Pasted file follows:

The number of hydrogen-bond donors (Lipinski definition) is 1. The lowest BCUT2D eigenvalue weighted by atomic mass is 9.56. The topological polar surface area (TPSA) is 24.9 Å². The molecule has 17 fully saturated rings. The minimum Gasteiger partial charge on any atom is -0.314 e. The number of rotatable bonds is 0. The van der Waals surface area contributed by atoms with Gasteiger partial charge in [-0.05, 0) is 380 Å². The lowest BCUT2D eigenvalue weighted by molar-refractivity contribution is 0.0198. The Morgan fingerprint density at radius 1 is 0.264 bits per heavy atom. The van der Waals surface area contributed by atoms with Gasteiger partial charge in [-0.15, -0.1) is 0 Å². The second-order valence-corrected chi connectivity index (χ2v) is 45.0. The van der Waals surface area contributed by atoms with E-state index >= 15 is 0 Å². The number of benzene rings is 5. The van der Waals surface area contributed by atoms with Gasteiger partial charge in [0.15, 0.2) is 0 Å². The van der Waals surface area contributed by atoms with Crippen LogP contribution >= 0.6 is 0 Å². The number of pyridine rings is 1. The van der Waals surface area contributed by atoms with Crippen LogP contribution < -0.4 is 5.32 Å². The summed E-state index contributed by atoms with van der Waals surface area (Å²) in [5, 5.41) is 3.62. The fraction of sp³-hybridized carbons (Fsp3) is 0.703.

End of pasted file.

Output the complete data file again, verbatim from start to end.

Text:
The number of hydrogen-bond donors (Lipinski definition) is 1. The lowest BCUT2D eigenvalue weighted by atomic mass is 9.56. The topological polar surface area (TPSA) is 24.9 Å². The molecule has 17 fully saturated rings. The minimum Gasteiger partial charge on any atom is -0.314 e. The number of rotatable bonds is 0. The van der Waals surface area contributed by atoms with Gasteiger partial charge in [-0.05, 0) is 380 Å². The lowest BCUT2D eigenvalue weighted by molar-refractivity contribution is 0.0198. The Morgan fingerprint density at radius 1 is 0.264 bits per heavy atom. The van der Waals surface area contributed by atoms with Gasteiger partial charge in [-0.15, -0.1) is 0 Å². The second-order valence-corrected chi connectivity index (χ2v) is 45.0. The van der Waals surface area contributed by atoms with E-state index >= 15 is 0 Å². The number of benzene rings is 5. The van der Waals surface area contributed by atoms with Gasteiger partial charge in [0.15, 0.2) is 0 Å². The van der Waals surface area contributed by atoms with Crippen LogP contribution >= 0.6 is 0 Å². The number of pyridine rings is 1. The van der Waals surface area contributed by atoms with Crippen LogP contribution < -0.4 is 5.32 Å². The summed E-state index contributed by atoms with van der Waals surface area (Å²) in [5, 5.41) is 3.62. The fraction of sp³-hybridized carbons (Fsp3) is 0.703.